[Marxism] GLW EDITORIAL: US hypocrisy on Lebanon

glparramatta glparramatta at greenleft.org.au
Mon Mar 14 23:55:38 MST 2005


http://www.greenleft.org.au/back/2005/619/619p3b.htm


    US hypocrisy on Lebanon

In a staggering display of hypocrisy, US President George Bush told 
trainee US military officers on March 8 that parliamentary elections 
scheduled to be held in Lebanon in May could not be free and fair so 
long as 14,000 Syrian troops remained there.

“All Syrian military forces and intelligence personnel must withdraw 
before the Lebanese elections, for those elections to be free and fair”, 
Bush declared. “The Lebanese people have the right to determine their 
future, free from domination by a foreign power. The Lebanese people 
have the right to choose their own parliament this spring, free of 
intimidation.”

In the very same speech, Bush hailed the January 30 elections in Iraq — 
elections held in the intimidating presence of 150,000 US occupation 
troops — as having unleashed a popular movement for “freedom” and 
“democracy” across the Middle East.

The US-engineered elections in Iraq, however, were not aimed at enabling 
the Iraqi people to determine their future, but to provide a 
“democratic” facade for Washington’s attempt to install a pro-US puppet 
government that will hand over Iraq’s vast oil wealth to the control of 
US corporations.

The big majority of Iraqis who participated in the elections voted for 
candidates who campaigned for the withdrawal of the US-led occupation 
troops, but who have since dropped this demand — knowing full-well that 
Washington has no intention of meeting it and that their political 
survival depends on the continued presence of tens of thousands of US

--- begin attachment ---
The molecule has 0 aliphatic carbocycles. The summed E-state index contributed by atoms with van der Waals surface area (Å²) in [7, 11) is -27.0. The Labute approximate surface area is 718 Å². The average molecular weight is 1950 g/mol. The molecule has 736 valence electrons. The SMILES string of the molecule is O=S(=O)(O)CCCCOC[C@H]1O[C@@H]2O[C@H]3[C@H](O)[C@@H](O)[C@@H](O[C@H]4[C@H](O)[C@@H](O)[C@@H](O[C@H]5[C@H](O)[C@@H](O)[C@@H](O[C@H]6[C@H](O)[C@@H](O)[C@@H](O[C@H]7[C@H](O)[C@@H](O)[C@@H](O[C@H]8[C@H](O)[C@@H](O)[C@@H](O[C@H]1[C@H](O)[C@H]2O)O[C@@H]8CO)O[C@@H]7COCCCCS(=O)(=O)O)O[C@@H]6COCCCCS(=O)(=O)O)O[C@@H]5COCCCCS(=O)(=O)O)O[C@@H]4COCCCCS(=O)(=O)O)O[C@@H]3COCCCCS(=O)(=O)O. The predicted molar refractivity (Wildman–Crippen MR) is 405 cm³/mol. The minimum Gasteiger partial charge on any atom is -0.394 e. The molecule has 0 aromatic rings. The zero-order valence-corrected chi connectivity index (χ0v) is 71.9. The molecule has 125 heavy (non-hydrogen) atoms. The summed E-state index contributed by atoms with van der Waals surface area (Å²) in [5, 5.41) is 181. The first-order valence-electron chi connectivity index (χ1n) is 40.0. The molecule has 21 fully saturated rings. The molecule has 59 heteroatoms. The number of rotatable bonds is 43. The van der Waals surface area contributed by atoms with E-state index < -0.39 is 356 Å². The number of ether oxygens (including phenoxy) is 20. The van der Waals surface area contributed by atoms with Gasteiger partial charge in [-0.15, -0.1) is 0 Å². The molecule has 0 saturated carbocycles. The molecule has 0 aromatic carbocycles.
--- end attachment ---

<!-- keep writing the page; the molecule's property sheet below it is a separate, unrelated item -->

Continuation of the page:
troops in Iraq.

Similarly, Bush’s rhetoric about “standing with” Lebanese people in 
their desire for “democracy” is a total fraud. This is exposed by the 
fact that not once in this or any of his other speeches has Bush 
demanded an end to Lebanon’s gerrymandered electoral system — in which 
the pro-Western leaders of the privileged Christian minority have 
traditionally dominated Lebanese politics.

As a condition for granting the country independence in 1943, Lebanon’s 
French colonial rulers imposed acceptance of an unwritten agreement that 
allocated parliamentary seats on a 6-5 ratio of Christians to Muslims.

In April 1975, a full-scale civil war erupted, in which the Christian 
militia of the extreme right-wing Phalangist party fought against the 
militias of the Shiite and Sunni Muslim majority and their Palestinian 
refugee allies. By early 1976, the war was going poorly for the 
Phalangists and Syria, with the full endorsement of the US and other 
Western powers, sent 40,000 troops into the country to prevent them 
being defeated.

However, in the wake of Israel’s 1982 invasion and occupation of 
southern Lebanon, Syria began providing assistance to the Shiite-based 
resistance movement Hezbollah and accommodated to Muslim demands for an 
end to Lebanon’s “confessional” political system, which favours the 
Christian minority.

The 16-year-long Lebanese civil war — in which an estimated 100,000 
people were killed — came to an end in 1990, after the Lebanese 
parliament enacted the Syrian-backed Taif Agreement. Under the 
agreement, there was to be a phased withdrawal of Syrian troops from 
Lebanon and political reforms giving the Muslim majority a greater say 
in the country’s political system.

However, the present electoral system in Lebanon still falls a long way 
short of being “free and fair”. While Muslims make up 60% of Lebanon’s 
population, and Christians 40%, parliamentary seats are divided between 
them on a 50:50 basis.

Under the Taif Agreement, Syrian troops are to be fully withdrawn from 
Lebanon when this “confessional” political system is fully abolished. 
However, this threatens to decisively weaken the influence of the most 
pro-US elements in Lebanon and strengthen the electoral weight of the 
radicalised Shiite poor and their Hezbollah leadership.

Hence, Washington’s demand that Syrian military and security fores be 
immediately and completely withdrawn from Lebanon is aimed at stopping 
the full implementation of the democratic political reforms called for 
in the Taif Agreement. As in Iraq, Washington is not seeking to spread 
“freedom” and “democracy” in Lebanon, but to reassert US political and 
economic domination.








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